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OK, it looks like we have now access to the raid. At least the first checked files looked good. So here is what we have done: The raid recovery article on the kernel.org wiki suggests two possible solutions for our problem: using --assemble --force (also mentioned by derobert) The article says: [...] If the event count differs by less than 50, then ...


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Your only option here, since you turned your drives spare and lost their metadata, is to re-create the RAID. This is very dangerous, a mistake will wipe your data. When re-creating a RAID there are several things to consider. You must use --assume-clean so it won't sync. You should leave one drive out (preferably the one that is in the worst state) by ...


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mdadm --force should fix this. Note that you may suffer minor data corruption, as its going to pretend its in sync. Use it like this: mdadm --stop /dev/md127 (you need to stop what's currently running first) mdadm -v --assemble --run --force /dev/md127 /dev/sd[a-hl-z]. The key thing is leaving out /dev/sdi here, as we know that disk is the least recent. ...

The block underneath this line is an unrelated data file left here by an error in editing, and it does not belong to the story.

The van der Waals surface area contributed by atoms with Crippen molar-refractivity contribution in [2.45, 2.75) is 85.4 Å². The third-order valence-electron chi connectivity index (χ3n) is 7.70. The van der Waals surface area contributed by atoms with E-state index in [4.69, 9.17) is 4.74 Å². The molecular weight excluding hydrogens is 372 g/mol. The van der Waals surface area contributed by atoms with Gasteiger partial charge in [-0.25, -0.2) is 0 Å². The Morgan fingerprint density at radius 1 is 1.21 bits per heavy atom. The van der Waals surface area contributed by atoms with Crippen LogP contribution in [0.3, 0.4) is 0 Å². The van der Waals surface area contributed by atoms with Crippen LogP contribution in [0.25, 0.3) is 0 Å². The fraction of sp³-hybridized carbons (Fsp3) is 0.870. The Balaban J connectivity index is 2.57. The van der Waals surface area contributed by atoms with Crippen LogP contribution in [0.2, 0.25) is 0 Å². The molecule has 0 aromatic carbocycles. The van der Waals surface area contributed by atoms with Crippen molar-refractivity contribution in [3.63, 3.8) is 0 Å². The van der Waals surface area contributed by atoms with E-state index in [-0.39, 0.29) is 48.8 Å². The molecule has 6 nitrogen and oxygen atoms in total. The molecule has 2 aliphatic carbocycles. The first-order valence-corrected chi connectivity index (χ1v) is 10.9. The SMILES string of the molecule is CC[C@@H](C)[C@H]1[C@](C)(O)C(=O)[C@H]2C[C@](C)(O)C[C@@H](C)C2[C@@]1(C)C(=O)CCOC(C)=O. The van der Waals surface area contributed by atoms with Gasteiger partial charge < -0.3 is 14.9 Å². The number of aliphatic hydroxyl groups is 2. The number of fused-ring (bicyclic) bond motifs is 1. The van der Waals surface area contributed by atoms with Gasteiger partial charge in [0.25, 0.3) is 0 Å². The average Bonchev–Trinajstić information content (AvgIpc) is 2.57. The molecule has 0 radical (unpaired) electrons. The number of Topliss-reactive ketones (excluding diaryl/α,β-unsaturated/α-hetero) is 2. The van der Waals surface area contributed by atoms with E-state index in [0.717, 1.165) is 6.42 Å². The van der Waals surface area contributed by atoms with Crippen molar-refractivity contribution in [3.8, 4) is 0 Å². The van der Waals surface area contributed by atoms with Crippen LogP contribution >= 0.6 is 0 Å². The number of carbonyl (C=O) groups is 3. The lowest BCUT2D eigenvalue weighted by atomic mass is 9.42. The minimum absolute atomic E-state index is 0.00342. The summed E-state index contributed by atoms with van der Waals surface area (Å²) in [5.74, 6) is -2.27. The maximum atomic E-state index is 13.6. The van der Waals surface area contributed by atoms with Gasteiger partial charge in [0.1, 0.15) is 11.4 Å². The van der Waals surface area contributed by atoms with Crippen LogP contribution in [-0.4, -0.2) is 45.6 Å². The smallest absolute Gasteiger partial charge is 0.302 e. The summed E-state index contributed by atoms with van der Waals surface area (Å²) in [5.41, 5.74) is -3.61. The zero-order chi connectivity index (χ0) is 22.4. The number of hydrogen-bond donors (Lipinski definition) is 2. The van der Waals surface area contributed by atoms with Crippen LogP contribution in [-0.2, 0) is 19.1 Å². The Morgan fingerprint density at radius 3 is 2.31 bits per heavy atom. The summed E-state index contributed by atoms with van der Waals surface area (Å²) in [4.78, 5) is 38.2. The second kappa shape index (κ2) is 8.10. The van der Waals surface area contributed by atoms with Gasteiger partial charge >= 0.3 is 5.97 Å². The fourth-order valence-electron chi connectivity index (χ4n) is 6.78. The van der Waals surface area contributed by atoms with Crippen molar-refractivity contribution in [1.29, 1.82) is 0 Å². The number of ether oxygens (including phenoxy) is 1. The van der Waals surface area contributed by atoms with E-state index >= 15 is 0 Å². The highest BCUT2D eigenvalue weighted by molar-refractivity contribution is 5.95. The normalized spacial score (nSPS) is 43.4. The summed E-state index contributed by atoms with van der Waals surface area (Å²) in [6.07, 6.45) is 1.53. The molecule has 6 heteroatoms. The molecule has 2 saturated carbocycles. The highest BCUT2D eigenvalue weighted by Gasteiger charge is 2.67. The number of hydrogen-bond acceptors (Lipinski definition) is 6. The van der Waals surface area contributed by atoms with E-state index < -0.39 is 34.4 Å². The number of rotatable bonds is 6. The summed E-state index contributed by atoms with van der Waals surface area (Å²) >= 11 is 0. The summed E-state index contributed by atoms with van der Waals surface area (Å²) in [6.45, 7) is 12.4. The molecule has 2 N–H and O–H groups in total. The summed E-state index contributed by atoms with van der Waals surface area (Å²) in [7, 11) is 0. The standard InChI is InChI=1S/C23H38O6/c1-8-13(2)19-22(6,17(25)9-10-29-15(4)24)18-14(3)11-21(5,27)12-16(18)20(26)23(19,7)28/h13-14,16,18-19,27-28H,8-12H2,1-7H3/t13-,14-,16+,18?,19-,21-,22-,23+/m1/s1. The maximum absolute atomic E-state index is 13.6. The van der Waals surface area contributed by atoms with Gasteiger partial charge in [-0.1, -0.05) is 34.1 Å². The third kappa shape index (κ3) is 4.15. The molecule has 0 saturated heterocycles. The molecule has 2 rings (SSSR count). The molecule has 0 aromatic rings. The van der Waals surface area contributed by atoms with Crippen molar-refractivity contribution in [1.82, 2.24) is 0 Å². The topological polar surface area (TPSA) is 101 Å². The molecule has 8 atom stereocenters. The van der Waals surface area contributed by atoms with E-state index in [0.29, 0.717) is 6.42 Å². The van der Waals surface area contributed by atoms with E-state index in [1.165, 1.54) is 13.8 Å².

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Yes it's possible - in a manner of speaking, just for RAID1. Change it to one drive. mdadm --grow /dev/md5 --raid-devices=1 --force It should then show up as being in a good state: md0 : active raid1 sdx1[42] 12345678 blocks super 1.2 [1/1] [U] With this there is no longer a missing drive and mdadm should no longer complain about it being ...


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Not really. Peeking at the source code, if you use the --scan command line switch, mdadm parses /proc/mdstat without any kind of filtering in place. And if you don't use --scan, you have to supply a device name, which defeats your purpose.


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One possible solution is to use LVM to manage redundancy, instead of using the mdadm Linux software RAID. Simply initialize all three disks as LVM physical volumes, assign them to the same volume group and use the correct flags when setting up logical volumes. -m, --mirrors Mirrors Creates a mirrored logical volume with Mirrors ...


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A server poweroff / on resolved the problem..


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Have solved the problem. By examining the disks I've found out that disks had individual windows disk signatures which allowed them to work properly in windows environment. However Linux had still seen them as RAID configuration. What I had to do is to switch back on the RAID controller and remove the drives from RAID configuration at BIOS level. Before I ...



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